Blue-light phones around campus, like this one at the SAC bus stop, allow students to contact UPD for emergencies. (HEATHER KHALIFA/THE STATESMAN)
Blue-light phones around campus, like this one at the SAC bus stop, allow students to contact UPD for emergencies. (HEATHER KHALIFA/THE STATESMAN)

Safety precautions of all sorts were on the table at the Undergraduate Student Government senate meeting on Thursday, Sept. 18,  as University Chief of Police Robert J. Lenahan, Inspector Tom Clark and SBU TNG (The Next Generation) Treasurer Tristan Catalano spoke to the senate about keeping Stony Brook students safe.

This September, UPD is releasing its annual report regarding campus safety and major crime statistics from the previous three years, such as assault, grand larceny auto, sex offences and burglaries.

“I’m happy to report that for the seventh year in a row, we are going to have a crime reduction this year,” he said. “We are going to be down about 33 percent and in the burglary category down about 45 percent.”

Lenahan said that within the last seven years, the Stony Brook campus has experienced about a near-80 percent reduction in overall crime  due to aggressive action by UPD and in campus investigations.


In 2007, there were 217 burglaries on campus. Last year, only 25 burglaries occurred, Lenahan said.

The senate discussed lighting improvements, safety by the train tracks, student awareness of SB Guardian and UPD staffing with Lenahan and Clark.

Commuter Student Association senator Meghan Walsh suggested that a security guard be present outside of late night exams to make students feel more safe on campus. She also said that she does not feel comfortable being in South P lot at night.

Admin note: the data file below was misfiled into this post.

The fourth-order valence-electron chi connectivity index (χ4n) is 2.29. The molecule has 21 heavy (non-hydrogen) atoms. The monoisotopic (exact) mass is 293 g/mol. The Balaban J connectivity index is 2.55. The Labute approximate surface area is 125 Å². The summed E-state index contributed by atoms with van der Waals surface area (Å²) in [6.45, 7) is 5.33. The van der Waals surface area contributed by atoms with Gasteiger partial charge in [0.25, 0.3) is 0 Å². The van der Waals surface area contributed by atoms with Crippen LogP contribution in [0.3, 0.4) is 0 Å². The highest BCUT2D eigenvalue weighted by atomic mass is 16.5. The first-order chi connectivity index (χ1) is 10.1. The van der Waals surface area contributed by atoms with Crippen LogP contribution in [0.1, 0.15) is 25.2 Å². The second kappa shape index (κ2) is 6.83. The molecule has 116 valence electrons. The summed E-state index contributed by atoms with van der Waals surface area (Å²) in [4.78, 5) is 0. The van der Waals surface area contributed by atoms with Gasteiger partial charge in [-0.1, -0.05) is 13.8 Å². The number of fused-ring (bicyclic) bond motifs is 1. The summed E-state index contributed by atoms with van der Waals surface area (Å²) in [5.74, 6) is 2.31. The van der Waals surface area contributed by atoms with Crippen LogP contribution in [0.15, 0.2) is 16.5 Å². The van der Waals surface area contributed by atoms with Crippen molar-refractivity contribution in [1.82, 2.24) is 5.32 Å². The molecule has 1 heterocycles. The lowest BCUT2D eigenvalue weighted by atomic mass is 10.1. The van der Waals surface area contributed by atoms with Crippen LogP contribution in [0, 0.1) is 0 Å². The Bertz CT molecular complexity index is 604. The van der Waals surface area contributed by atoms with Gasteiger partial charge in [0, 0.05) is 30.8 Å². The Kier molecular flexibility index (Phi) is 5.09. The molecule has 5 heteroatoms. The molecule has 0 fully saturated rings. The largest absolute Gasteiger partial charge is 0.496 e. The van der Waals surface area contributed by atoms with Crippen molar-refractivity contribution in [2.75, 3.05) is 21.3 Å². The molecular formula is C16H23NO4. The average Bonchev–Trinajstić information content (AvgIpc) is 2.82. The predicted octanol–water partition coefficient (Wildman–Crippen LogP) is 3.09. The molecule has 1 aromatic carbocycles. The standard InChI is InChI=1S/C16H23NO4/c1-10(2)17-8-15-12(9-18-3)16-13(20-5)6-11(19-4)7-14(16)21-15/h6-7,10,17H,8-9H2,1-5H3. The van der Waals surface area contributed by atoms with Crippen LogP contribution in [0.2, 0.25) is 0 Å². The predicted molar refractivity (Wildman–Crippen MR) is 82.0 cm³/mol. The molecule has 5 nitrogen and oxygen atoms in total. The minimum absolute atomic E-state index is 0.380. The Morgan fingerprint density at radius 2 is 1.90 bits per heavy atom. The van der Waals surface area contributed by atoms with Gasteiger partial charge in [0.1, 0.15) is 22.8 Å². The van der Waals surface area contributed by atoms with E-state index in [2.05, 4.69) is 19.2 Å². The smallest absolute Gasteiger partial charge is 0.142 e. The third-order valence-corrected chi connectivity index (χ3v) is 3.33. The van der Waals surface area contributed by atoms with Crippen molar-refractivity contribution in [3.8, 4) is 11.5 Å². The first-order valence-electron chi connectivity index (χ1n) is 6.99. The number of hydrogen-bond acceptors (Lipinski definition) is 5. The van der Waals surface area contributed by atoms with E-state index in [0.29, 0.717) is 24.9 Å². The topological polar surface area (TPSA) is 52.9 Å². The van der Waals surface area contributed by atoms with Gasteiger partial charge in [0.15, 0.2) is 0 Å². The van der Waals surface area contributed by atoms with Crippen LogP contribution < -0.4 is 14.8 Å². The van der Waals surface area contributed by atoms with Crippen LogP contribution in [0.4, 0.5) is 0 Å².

Senior Class Representative Tyesha Jordan-Arnette voiced similar concerns about not feeling safe walking on campus at night.


“This is also where Guardian would come in handy as essentially an electronic friend that will walk with you,” Clark said.

SB Guardian serves the same function as the 144 blue-light phones on campus for emergencies, only it is right on a cell phone. Students must register and save the SB Guardian number into their cell phones in order to have a one touch call to UPD, or to set a precautionary timer while walking alone.

The call will automatically give UPD the caller’s location, photograph and personal description, as well as additional information the student may wish to provide.

The senate also approved a budget of $535.64 for the SBU TNG club by a vote of 16-0-1 to purchase educational books and items as well as food for on campus events.

Kimberly Pacia, the USG vice president of clubs and organizations, introduced SBU TNG as a “kink fetish alternative club on campus that promotes safe and healthy sex.”


“It’s not just about sex,” senior geology major Catalano said. “I know that turns off a lot of people off so I want to clarify that. A lot of people think about it that way, and that’s cool if you’re into that.”

Sophomore Class Representative Ashley Andreaggi asked for clarification about what the club’s purpose was and what happens at its meetings.

“During our meetings we’ve done a variety of things,” Catalano said. “We educate our members on tying rope, bondage, the use of different toys, relationships and subcultures.” 

Safety was a concern for Walsh and College of Arts and Sciences senator Angelo Lambroschino.

“What if somebody does get hurt with these ropes on campus?” Walsh asked. “Who would liable?”

Catalano assured the senate that the ropes do not get lent out to students and that they are only for classroom teaching.


USG President Garry Lachhar asked Catalano why his club deserved funding and if there was any club on campus that does something similar to his club.

“There is no club that does anything like us,” Catalano said. “We’re trying to offer a service to students to help them learn about the things they wouldn’t necessarily talk about. We want to promote a safe campus too. There is safety to be had in the bedroom as well.”


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